As developers dismantle restore the Coney Island boardwalk in anticipation of the park's umpteenth comeback season (where did it ever go?), wily entrepreneurs are salvaging the planks and turning them into pricey furniture. Does the future of NYC's past lie in the same chaise lounge you do?
With these designs, Jason Horvath and Bill Hilgendorf of Uhuru Design have come up with a perfect trend storm. The furniture is vintage. It qualifies as found art. And it taps into New Yorkers' nauseous nostalgia about their changing city. It also co-opts that nostalgia and sells it, or at least some of the pieces, for upwards of a very un-Coney $7,000.
That said, the pieces look cool. And better to keep those historic planks alive than to let them join the condom- and stool pigeon corpse-strewn detritus already floating out into the Atlantic beyond Coney Island's pristine shores.
But if New York's quirky public places continue to vanish, will the only relics of shared city history be found in luxury apartments? Will Florent's formica tables make their way to a Park Avenue floor-through? Will Bob and Cortney Novogratz collect the crushed, powdery MDMA remains from the Limelight Marketplace's floors and sprinkle them into their 31 kids' cereal? It would make for a wacky season finale!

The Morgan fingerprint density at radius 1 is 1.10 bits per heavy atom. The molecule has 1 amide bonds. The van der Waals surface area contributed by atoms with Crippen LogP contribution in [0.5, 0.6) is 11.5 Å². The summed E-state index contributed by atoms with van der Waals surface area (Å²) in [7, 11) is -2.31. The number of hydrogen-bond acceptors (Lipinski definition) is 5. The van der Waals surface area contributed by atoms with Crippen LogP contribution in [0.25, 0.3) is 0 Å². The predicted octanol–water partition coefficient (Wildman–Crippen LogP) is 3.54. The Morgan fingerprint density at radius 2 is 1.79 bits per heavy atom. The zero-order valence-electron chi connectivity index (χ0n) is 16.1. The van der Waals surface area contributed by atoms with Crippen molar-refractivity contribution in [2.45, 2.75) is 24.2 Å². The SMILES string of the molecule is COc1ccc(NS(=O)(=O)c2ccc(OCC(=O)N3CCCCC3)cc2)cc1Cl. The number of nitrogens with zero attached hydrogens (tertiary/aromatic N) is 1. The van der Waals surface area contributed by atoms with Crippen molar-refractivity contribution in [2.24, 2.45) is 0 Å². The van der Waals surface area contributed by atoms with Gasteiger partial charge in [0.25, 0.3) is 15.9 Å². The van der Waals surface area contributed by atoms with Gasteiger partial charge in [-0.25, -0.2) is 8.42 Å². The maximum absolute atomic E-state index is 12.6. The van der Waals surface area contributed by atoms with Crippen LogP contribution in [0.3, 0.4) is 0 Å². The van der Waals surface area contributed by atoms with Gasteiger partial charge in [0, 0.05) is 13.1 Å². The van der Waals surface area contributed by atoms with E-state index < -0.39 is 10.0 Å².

And will Eliot Spitzer keep a vintage 42nd Street hooker on display in his servant quarters? Don't answer that.
Horvath appreciates Coney Island's scuzzy history even if his polished home design recreations don't evoke it:
"When we get this stuff, it's covered with chewing gum. It's cracked open. There's screw holes from where they reattached it in 10 spots. ...It's been worn down and used for all those years."
I hope the new and "improved" Coney Island boardwalk retains some of that old-school charm. And offers it to everyone and their dirty feet for free.
Photo via Francesca Andre/NYDN